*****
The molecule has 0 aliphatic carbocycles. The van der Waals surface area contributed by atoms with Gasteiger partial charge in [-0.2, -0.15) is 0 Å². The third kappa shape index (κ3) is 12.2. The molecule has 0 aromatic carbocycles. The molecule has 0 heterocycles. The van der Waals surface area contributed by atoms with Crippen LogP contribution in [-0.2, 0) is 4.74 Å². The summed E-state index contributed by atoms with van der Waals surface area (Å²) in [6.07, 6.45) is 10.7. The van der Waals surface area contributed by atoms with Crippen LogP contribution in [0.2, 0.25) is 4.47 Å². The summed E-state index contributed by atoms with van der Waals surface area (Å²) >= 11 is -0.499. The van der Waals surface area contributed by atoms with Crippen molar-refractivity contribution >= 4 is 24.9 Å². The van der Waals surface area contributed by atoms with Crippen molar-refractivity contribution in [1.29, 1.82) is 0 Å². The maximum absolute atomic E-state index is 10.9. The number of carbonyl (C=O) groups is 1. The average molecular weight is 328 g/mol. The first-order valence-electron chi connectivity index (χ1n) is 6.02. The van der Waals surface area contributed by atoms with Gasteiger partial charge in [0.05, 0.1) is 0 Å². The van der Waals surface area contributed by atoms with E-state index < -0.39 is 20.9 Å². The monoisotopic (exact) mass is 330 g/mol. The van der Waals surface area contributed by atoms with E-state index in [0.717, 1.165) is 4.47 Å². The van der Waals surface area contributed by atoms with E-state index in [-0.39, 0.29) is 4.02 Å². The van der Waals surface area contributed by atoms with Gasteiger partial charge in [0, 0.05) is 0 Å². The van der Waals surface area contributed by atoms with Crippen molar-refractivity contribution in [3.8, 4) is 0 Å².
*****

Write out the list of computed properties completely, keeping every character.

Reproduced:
The molecule has 0 aliphatic carbocycles. The van der Waals surface area contributed by atoms with Gasteiger partial charge in [-0.2, -0.15) is 0 Å². The third kappa shape index (κ3) is 12.2. The molecule has 0 aromatic carbocycles. The molecule has 0 heterocycles. The van der Waals surface area contributed by atoms with Crippen LogP contribution in [-0.2, 0) is 4.74 Å². The summed E-state index contributed by atoms with van der Waals surface area (Å²) in [6.07, 6.45) is 10.7. The van der Waals surface area contributed by atoms with Crippen LogP contribution in [0.2, 0.25) is 4.47 Å². The summed E-state index contributed by atoms with van der Waals surface area (Å²) >= 11 is -0.499. The van der Waals surface area contributed by atoms with Crippen molar-refractivity contribution >= 4 is 24.9 Å². The van der Waals surface area contributed by atoms with Crippen molar-refractivity contribution in [1.29, 1.82) is 0 Å². The maximum absolute atomic E-state index is 10.9. The number of carbonyl (C=O) groups is 1. The average molecular weight is 328 g/mol. The first-order valence-electron chi connectivity index (χ1n) is 6.02. The van der Waals surface area contributed by atoms with Gasteiger partial charge in [0.05, 0.1) is 0 Å². The van der Waals surface area contributed by atoms with E-state index < -0.39 is 20.9 Å². The monoisotopic (exact) mass is 330 g/mol. The van der Waals surface area contributed by atoms with E-state index in [0.717, 1.165) is 4.47 Å². The van der Waals surface area contributed by atoms with E-state index in [-0.39, 0.29) is 4.02 Å². The van der Waals surface area contributed by atoms with Gasteiger partial charge in [0, 0.05) is 0 Å². The van der Waals surface area contributed by atoms with Crippen molar-refractivity contribution in [3.8, 4) is 0 Å².